The Acropolis was origonally a Mycenaean citadel which transformed into the religious centre of Athens as times became more peaceful. There were many temples built to Athena Polias but the Archaic temple was the first to be a perminent structure, built c.530-500BC. It is positioned between the later loactions of the Erectheon and the Parthenon.
The temple was destroyed by the Persians in 480BC and was left as a ruin for twenty years before being cleared away. Elements of the Temple went into the Erectheon and Parthenon but it was never truely rebuilt. Some of the maisonary was built into the north wall of the acropolis, much of the scuptural program was buried in the Periclean building program and only the opisthedomos survived the destruction, becoming repurposed as a treasury.
The east pediment remains in fragments. It shows Athena at the centre with giants on either side in various stages of falling. The gigantomachy displays the transition from archaic art into the classical. The modesty of clothing, braided hair and facial features are archaic while the movement in the poses pushes into the classical.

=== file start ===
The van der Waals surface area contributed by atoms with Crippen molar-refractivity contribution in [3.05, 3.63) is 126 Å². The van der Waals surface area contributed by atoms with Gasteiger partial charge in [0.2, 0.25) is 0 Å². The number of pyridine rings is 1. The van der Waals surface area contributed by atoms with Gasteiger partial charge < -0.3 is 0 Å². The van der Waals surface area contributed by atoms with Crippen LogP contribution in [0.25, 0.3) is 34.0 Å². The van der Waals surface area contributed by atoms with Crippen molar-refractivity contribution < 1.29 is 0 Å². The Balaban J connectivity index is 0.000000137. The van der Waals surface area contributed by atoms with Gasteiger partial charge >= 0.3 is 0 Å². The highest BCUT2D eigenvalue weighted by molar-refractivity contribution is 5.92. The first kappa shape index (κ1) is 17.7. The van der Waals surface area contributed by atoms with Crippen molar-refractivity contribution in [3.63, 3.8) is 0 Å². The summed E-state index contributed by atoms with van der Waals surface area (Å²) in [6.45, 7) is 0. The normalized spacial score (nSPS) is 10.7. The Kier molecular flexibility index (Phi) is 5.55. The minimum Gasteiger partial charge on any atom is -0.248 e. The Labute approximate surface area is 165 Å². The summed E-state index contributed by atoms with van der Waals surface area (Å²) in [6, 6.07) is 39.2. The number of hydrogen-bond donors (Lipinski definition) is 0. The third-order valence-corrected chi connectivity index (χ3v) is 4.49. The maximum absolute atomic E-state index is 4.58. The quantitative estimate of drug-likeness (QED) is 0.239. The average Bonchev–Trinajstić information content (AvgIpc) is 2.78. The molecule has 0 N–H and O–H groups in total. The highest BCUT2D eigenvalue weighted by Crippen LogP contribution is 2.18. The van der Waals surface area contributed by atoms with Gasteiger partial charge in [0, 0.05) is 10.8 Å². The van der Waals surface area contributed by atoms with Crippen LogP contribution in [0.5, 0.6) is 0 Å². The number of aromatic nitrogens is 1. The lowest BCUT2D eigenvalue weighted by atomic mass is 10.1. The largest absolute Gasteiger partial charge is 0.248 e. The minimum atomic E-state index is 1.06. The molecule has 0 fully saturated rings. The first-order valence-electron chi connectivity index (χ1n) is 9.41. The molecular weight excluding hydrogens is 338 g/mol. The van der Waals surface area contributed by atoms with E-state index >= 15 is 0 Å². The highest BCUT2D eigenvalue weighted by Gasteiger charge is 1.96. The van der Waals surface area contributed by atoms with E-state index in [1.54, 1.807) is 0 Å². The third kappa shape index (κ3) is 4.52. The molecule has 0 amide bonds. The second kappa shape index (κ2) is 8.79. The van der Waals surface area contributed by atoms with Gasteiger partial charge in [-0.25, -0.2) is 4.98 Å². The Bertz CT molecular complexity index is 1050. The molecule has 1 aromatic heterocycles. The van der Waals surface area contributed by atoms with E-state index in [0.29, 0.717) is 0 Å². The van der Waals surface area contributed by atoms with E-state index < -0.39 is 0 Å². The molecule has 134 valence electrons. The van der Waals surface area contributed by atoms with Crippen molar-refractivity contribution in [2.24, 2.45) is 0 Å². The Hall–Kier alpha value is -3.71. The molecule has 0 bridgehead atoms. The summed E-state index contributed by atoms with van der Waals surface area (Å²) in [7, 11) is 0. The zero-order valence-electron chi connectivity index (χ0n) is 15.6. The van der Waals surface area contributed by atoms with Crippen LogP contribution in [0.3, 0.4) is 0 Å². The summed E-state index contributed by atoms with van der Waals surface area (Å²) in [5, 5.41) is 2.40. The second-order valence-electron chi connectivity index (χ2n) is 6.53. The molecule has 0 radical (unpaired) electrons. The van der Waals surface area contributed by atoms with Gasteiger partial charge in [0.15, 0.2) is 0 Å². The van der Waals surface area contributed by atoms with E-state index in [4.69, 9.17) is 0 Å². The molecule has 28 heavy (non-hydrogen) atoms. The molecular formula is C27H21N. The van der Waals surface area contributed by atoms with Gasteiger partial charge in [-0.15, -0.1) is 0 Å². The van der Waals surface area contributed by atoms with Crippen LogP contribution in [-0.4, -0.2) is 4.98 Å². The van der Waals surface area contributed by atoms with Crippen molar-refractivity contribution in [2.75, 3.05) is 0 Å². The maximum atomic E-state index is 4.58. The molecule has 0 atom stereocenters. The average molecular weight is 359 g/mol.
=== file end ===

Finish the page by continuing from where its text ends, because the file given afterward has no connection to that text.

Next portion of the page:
As with the later acropolis, sacrifce was carried out on the archaic acropolis. The Great Panathenaea had been being celebrated by the city since as early as 800BC and with the creation of the archaic temple, the procession brough a new peplos to clothe the olive wood cult statue of Athena housed in the temple.
The ruin of the temple remained on the Acropolis for 20 years, the reason for which is uncertain. It is possible that it is due to the Oath of Plataea in which the Greek forces vowed not to rebuild any temples destroyed by the Persians. Thus the ruined temple could act as a monument to the barbarity of the Persians and a reminder of the Athenian's moral superiority.
Select Site Bibliography
Ferrari, G. (2002) 'The Ancient Temple on the Acropolis at Athens' in the American Journal of Archaeology vol. 106
Lawrence, A. W. (1983) Greek Archetecture Fifth Edition
Mee, C. & Spawforth, A. (2001) Oxford Archaeological Guides Greece
Spawforth, T. (2006) The Complete Greek Temples
Tomlinson, R. A. (1976) Greek sanctuaries
Whitley, J. (2001) The archaeology of ancient Greece
Plan of the Archaic Acropolis